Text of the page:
Néstor Kirchner isn't standing for a second term as Argentina's president. Instead, he's recommending his wife for the position. Cristina Fernández de Kirchner, who represents the highly populous Buenos Aires province in the Argentinian Senate, plans to run for Argentina's top job in October.
Kirchner is reasonably well liked, with an approval rating of 52 percent. It's not as if he couldn't win reelection. So why is he doing this? The Post speculates that Néstor is worried that recent setbacks have hurt his popularity. His plan, analysts suspect, is to give Cristina a turn at the wheel and return to power in 2011. (Argentina prohibits a president from serving more than two terms in a row.) The Kirchners' scheme to stay in power for longer could very well work; none of the other four contenders for the presidency is even polling in the double digits.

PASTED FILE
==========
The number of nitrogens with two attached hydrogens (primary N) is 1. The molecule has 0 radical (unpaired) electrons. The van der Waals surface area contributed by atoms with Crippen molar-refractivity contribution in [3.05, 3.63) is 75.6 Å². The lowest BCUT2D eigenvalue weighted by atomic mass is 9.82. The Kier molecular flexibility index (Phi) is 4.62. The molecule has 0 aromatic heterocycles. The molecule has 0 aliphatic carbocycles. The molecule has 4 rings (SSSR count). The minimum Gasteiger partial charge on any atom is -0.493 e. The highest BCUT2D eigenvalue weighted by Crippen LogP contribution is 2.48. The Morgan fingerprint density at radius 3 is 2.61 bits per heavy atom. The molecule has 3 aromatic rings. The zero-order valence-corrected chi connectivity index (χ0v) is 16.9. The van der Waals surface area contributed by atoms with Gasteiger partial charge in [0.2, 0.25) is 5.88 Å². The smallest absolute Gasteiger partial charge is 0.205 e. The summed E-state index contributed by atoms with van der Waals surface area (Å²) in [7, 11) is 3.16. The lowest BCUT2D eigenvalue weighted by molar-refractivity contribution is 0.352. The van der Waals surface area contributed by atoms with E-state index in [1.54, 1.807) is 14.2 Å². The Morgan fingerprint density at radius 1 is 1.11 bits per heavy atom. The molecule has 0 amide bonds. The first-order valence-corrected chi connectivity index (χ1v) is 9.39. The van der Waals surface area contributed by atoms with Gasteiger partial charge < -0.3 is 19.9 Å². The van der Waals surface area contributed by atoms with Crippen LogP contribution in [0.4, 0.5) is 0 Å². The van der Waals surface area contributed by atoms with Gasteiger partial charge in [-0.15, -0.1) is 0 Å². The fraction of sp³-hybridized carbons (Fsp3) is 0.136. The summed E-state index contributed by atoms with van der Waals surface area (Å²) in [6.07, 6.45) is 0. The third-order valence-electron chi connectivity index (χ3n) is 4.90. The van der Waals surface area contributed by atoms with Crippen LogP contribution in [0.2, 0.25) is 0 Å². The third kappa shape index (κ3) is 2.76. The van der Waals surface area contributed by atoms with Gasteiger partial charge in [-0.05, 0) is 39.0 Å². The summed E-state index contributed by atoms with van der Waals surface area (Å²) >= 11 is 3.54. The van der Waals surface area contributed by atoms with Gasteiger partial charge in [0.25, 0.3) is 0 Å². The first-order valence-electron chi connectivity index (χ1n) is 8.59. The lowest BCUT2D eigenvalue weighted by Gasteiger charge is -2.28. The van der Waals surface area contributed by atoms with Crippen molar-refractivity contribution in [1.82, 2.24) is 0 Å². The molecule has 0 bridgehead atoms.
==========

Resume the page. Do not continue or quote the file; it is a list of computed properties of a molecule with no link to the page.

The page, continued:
Cristina, interestingly, has been critical of her husband's friendship with Hugo Chávez. But she can only go so far in distancing Argentina from Chávez, as Strafor notes—her country's economic health depends on the Venezuelan strongman's continued largesse.